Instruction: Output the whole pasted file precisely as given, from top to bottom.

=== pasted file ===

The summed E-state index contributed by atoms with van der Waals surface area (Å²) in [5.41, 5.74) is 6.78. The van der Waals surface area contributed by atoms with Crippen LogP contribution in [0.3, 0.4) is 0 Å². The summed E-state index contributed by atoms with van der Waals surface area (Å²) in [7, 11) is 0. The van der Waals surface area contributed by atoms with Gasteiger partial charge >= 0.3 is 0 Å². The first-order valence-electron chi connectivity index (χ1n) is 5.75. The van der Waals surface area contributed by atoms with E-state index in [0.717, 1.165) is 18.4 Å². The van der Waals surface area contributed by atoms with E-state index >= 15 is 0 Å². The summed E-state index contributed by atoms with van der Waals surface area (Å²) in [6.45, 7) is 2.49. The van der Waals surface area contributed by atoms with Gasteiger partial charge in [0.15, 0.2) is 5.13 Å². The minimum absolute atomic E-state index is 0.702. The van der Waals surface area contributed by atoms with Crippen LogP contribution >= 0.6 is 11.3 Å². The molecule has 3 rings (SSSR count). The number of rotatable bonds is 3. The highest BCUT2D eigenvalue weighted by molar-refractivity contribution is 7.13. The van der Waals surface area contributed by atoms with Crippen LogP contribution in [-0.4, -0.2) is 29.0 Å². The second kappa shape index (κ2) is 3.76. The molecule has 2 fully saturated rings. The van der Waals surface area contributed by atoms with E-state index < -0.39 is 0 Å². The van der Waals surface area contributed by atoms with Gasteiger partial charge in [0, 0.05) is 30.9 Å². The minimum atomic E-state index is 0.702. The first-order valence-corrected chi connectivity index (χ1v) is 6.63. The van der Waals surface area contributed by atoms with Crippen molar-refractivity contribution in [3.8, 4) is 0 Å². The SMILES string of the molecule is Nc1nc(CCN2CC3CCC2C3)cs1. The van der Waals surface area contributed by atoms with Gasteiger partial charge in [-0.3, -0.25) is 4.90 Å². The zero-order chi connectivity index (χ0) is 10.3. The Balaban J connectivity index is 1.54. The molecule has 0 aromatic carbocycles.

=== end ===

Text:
The summed E-state index contributed by atoms with van der Waals surface area (Å²) in [5.41, 5.74) is 6.78. The van der Waals surface area contributed by atoms with Crippen LogP contribution in [0.3, 0.4) is 0 Å². The summed E-state index contributed by atoms with van der Waals surface area (Å²) in [7, 11) is 0. The van der Waals surface area contributed by atoms with Gasteiger partial charge >= 0.3 is 0 Å². The first-order valence-electron chi connectivity index (χ1n) is 5.75. The van der Waals surface area contributed by atoms with E-state index in [0.717, 1.165) is 18.4 Å². The van der Waals surface area contributed by atoms with E-state index >= 15 is 0 Å². The summed E-state index contributed by atoms with van der Waals surface area (Å²) in [6.45, 7) is 2.49. The van der Waals surface area contributed by atoms with Gasteiger partial charge in [0.15, 0.2) is 5.13 Å². The minimum absolute atomic E-state index is 0.702. The van der Waals surface area contributed by atoms with Crippen LogP contribution >= 0.6 is 11.3 Å². The molecule has 3 rings (SSSR count). The number of rotatable bonds is 3. The highest BCUT2D eigenvalue weighted by molar-refractivity contribution is 7.13. The van der Waals surface area contributed by atoms with Crippen LogP contribution in [-0.4, -0.2) is 29.0 Å². The second kappa shape index (κ2) is 3.76. The molecule has 2 fully saturated rings. The van der Waals surface area contributed by atoms with E-state index < -0.39 is 0 Å². The van der Waals surface area contributed by atoms with Gasteiger partial charge in [0, 0.05) is 30.9 Å². The minimum atomic E-state index is 0.702. The first-order valence-corrected chi connectivity index (χ1v) is 6.63. The van der Waals surface area contributed by atoms with Crippen molar-refractivity contribution in [3.8, 4) is 0 Å². The SMILES string of the molecule is Nc1nc(CCN2CC3CCC2C3)cs1. The van der Waals surface area contributed by atoms with Gasteiger partial charge in [-0.3, -0.25) is 4.90 Å². The zero-order chi connectivity index (χ0) is 10.3. The Balaban J connectivity index is 1.54. The molecule has 0 aromatic carbocycles.